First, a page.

|US4440638 *||Feb 16, 1982||Apr 3, 1984||U.T. Board Of Regents||Surface field-effect device for manipulation of charged species|
|US4704353 *||Apr 27, 1984||Nov 3, 1987||Molecular Devices Corporation||Photoresponsive redox detection and discrimination|
|US4874507 *||Mar 29, 1988||Oct 17, 1989||Whitlock David R||Separating constituents of a mixture of particles|
|US4963815 *||Jul 10, 1987||Oct 16, 1990||Molecular Devices Corporation||Photoresponsive electrode for determination of redox potential|
|US5039426 *||Aug 21, 1989||Aug 13, 1991||University Of Utah||Process for continuous particle and polymer separation in split-flow thin cells using flow-dependent lift forces|
|US5064515 *||Jun 30, 1989||Nov 12, 1991||Battelle Memorial Institute||Electrofilter apparatus and process for preventing filter fouling in crossflow filtration|
|US5122246 *||Jun 26, 1991||Jun 16, 1992||Schmidt Joseph L||Free flow electrophoresis method|
|SU833555A1 *||Title not available|
|Citing Patent||Filing date||Publication date||Applicant||Title|
|US5593565 *||Sep 22, 1994||Jan 14, 1997||Ajdari; Armand||Devices for separating particles contained in a fluid|
|US5715946 *||Jun 7, 1995||Feb 10, 1998||Reichenbach; Steven H.||Method and apparatus for sorting particles suspended in a fluid|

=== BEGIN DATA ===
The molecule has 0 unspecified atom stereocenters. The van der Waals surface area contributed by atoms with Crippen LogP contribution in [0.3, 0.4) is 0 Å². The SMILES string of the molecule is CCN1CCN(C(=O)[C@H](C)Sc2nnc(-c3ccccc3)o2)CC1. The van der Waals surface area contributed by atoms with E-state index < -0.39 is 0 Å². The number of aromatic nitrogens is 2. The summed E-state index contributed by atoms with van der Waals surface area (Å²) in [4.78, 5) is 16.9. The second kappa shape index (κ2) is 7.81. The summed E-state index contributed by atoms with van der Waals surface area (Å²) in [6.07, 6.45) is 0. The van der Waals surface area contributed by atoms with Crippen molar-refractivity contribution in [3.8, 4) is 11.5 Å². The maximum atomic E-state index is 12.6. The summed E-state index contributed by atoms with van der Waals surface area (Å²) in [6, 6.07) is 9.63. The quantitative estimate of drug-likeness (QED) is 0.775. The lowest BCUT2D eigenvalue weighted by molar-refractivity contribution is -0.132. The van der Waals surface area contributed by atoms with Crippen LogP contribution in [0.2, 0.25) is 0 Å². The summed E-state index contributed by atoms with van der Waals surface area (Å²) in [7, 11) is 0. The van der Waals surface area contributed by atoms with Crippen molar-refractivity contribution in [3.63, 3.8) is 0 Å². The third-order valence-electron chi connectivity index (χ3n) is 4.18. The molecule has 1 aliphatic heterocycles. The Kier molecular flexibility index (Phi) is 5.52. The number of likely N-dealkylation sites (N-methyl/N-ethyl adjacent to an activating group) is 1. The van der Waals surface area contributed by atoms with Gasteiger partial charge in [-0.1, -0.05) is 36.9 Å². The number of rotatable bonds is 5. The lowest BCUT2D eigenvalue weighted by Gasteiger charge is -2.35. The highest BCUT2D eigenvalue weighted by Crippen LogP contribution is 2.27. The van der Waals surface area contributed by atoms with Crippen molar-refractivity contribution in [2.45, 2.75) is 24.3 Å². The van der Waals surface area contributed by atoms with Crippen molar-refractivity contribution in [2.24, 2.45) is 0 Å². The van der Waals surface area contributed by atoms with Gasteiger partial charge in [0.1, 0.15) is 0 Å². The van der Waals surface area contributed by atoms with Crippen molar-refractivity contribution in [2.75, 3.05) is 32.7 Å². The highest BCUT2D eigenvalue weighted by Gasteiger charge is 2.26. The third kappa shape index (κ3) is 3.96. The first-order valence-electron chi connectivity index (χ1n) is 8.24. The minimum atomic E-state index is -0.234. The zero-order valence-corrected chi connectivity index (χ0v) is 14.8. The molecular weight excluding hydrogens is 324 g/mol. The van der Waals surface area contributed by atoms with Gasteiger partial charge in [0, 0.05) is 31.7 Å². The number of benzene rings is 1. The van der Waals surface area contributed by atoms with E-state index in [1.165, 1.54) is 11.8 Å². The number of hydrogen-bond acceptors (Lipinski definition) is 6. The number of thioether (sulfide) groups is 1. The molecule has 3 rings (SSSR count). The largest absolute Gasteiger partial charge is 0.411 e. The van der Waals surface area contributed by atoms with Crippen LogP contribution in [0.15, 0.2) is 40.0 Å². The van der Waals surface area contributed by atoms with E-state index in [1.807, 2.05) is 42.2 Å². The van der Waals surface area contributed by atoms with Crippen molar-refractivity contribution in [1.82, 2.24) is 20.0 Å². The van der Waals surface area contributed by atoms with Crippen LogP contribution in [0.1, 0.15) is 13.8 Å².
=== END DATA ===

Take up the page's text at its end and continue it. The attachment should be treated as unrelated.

|US5716852 *||Mar 29, 1996||Feb 10, 1998||University Of Washington||Microfabricated diffusion-based chemical sensor|
|US5915161 *||Sep 25, 1995||Jun 22, 1999||Amphion International, Limited||Microbe stunning device for a biological decontamination system|
|US5932100 *||Jun 14, 1996||Aug 3, 1999||University Of Washington||Microfabricated differential extraction device and method|
|US5948684 *||Jul 25, 1997||Sep 7, 1999||University Of Washington||Simultaneous analyte determination and reference balancing in reference T-sensor devices|
|US5965093 *||Jul 7, 1995||Oct 12, 1999||Amphion International, Limited||Decontamination system with improved components|
|US5971158 *||Jun 13, 1997||Oct 26, 1999||University Of Washington||Absorption-enhanced differential extraction device|